Former East Haven police officer Dennis Spaulding has been sentenced to five years in prison for violating the constitutional rights of members of the East Haven community, particularly Latinos.  

Father James Manship / New Haven Independent

A former East Haven police officer was sentenced on Tuesday to two and a half years in prison for multiple civil rights violations. David Cari was found guilty in October of conspiring to violate and violating the civil rights of members of the East Haven community, particularly Latinos.  

Last fall, curators and interns at the New York State Museum were digging through their audio archives in an effort to digitize their collection. It was tedious work; the museum houses over 15 million objects. But on this particular day in November, they unearthed a treasure.

Win McNamee/Getty Images / Thinkstock

Monday marks the official observance of Martin Luther King, Jr.'s birthday. To honor the occasion, "Connecticut First" is airing a special edition of the weekday news segment with Eric Clemmons. Watch the segment below or catch it on CPTV on Monday at 6:56 pm. It tells the story of the two summers King spent in Simsbury picking tobacco while on college break.

On a recent Friday evening in Langley Park, Md., police officer Juan Damian drives his patrol car past fast food restaurants, discount stores and Hispanic groceries.

Damian estimates that at least two-thirds of the people here are undocumented, and that has made it a magnet for robberies over the years. Gangs know undocumented day workers are especially lucrative targets, he says. Their pockets are often stuffed with a day's or even a week's worth of wages. The street term for these men: "walking ATMs."

Library of Congress

You may not think of Connecticut as a slave state, but in the mid 1700s, New London County held more slaves than anywhere else in New England. Abolitionist William Lloyd Garrison referred to our state as the "Georgia of New England."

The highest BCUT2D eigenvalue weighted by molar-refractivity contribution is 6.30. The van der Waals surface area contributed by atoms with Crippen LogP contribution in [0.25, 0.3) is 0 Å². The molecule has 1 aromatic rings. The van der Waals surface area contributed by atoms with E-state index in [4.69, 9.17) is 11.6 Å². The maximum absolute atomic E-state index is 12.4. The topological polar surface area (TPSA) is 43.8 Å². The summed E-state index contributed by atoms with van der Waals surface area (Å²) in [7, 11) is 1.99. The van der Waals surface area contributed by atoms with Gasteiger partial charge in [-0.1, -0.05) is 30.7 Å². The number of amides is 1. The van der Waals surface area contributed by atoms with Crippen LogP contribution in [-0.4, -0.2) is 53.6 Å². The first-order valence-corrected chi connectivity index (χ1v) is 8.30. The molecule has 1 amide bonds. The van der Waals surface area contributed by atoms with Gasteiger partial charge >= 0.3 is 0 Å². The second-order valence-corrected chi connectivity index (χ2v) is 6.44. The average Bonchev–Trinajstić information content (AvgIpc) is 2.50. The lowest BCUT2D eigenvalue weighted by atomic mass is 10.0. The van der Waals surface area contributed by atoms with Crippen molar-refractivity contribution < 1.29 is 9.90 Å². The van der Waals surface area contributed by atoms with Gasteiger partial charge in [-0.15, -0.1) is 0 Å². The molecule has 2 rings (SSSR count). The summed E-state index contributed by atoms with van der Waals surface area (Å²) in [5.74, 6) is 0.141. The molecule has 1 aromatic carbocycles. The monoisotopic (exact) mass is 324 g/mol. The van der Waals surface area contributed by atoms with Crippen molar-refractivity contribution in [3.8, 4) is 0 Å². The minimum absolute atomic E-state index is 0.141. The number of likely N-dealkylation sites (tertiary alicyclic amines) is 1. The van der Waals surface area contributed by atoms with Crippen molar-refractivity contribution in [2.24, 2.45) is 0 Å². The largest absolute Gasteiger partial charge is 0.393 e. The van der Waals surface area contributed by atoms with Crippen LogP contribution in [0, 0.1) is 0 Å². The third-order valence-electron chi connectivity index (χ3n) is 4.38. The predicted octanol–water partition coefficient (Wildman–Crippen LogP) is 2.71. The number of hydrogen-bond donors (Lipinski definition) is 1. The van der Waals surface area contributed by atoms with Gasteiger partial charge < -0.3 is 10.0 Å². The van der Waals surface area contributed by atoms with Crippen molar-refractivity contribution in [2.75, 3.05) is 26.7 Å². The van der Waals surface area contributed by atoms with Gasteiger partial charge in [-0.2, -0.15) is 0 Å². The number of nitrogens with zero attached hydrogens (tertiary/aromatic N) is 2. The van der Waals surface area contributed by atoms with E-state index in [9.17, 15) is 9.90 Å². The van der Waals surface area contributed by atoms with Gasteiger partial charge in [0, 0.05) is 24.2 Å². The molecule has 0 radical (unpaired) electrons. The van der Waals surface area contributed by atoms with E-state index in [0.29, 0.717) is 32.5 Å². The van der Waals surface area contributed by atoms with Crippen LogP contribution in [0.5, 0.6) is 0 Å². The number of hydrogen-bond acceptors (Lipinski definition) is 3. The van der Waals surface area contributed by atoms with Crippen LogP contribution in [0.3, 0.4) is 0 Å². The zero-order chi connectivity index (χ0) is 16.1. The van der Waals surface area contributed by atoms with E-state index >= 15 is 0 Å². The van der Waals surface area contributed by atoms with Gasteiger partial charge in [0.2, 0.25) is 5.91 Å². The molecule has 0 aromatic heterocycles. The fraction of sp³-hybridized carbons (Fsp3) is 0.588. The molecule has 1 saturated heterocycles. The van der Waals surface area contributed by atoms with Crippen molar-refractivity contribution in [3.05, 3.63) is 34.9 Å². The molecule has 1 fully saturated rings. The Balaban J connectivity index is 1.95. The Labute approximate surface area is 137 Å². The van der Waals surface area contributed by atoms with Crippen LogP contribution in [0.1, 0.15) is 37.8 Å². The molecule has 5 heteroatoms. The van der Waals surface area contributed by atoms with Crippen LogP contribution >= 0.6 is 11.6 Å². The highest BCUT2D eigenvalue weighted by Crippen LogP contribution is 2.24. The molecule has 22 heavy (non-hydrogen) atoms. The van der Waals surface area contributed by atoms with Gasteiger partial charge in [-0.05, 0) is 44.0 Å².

This fact is one of many that can unsettle our Yankee sensibilities. Connecticut residents, especially white ones, grow up thinking they were on the right side of abolition, of the civil war, and later, of the civil rights movement. But the history, and the real path for African Americans who live in the state, is much more complicated. 

There's a state law that's supposed to deter racial profiling: the Alvin Penn Law of 1999. It was never really implemented until a recent revision by the General Assembly that states exactly how police officers should collect and maintain data on traffic stops. 

Hawaii's Senate has given the OK to a bill allowing same-sex marriage, which now goes to the governor, who is expected to sign.

Gay marriage is legal in 14 states and the District of Columbia. Illinois passed a similar law last week, which is awaiting the governor's signature.

Reuters says the measure in Hawaii cleared the state Senate on a 19-4 vote, with the chamber's lone Republican joining three Democrats to oppose the bill.

With the approval of the Statehouse, same-sex marriages are one step away from being legal in Illinois.

The Chicago Tribune reports the bill received 61 votes, just one more than necessary to send the bill to the Senate, which is expected to pass it.

The House was the bill's biggest hurdle because Democratic Gov. Pat Quinn has said he would sign the bill into law.

The Tribune adds:

Diane Orson / WNPR